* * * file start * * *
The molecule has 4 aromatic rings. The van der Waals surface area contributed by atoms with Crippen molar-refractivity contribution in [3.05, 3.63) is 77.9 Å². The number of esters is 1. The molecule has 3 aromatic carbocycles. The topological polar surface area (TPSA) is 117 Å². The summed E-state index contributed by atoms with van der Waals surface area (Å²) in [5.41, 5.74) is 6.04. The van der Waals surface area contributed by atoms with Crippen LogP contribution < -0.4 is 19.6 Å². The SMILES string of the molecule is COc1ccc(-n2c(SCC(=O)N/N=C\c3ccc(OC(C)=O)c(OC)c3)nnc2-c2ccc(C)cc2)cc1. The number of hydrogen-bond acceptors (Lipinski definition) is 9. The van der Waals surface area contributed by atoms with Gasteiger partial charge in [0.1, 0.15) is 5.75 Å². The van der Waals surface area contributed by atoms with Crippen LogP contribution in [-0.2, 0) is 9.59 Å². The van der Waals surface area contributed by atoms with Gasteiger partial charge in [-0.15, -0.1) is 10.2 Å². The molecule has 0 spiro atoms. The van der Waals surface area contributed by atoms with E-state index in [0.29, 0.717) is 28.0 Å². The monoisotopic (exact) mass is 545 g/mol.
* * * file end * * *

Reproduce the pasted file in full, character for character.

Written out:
The molecule has 4 aromatic rings. The van der Waals surface area contributed by atoms with Crippen molar-refractivity contribution in [3.05, 3.63) is 77.9 Å². The number of esters is 1. The molecule has 3 aromatic carbocycles. The topological polar surface area (TPSA) is 117 Å². The summed E-state index contributed by atoms with van der Waals surface area (Å²) in [5.41, 5.74) is 6.04. The van der Waals surface area contributed by atoms with Crippen LogP contribution < -0.4 is 19.6 Å². The SMILES string of the molecule is COc1ccc(-n2c(SCC(=O)N/N=C\c3ccc(OC(C)=O)c(OC)c3)nnc2-c2ccc(C)cc2)cc1. The number of hydrogen-bond acceptors (Lipinski definition) is 9. The van der Waals surface area contributed by atoms with Gasteiger partial charge in [0.1, 0.15) is 5.75 Å². The van der Waals surface area contributed by atoms with Crippen LogP contribution in [-0.2, 0) is 9.59 Å². The van der Waals surface area contributed by atoms with Gasteiger partial charge in [-0.15, -0.1) is 10.2 Å². The molecule has 0 spiro atoms. The van der Waals surface area contributed by atoms with E-state index in [0.29, 0.717) is 28.0 Å². The monoisotopic (exact) mass is 545 g/mol.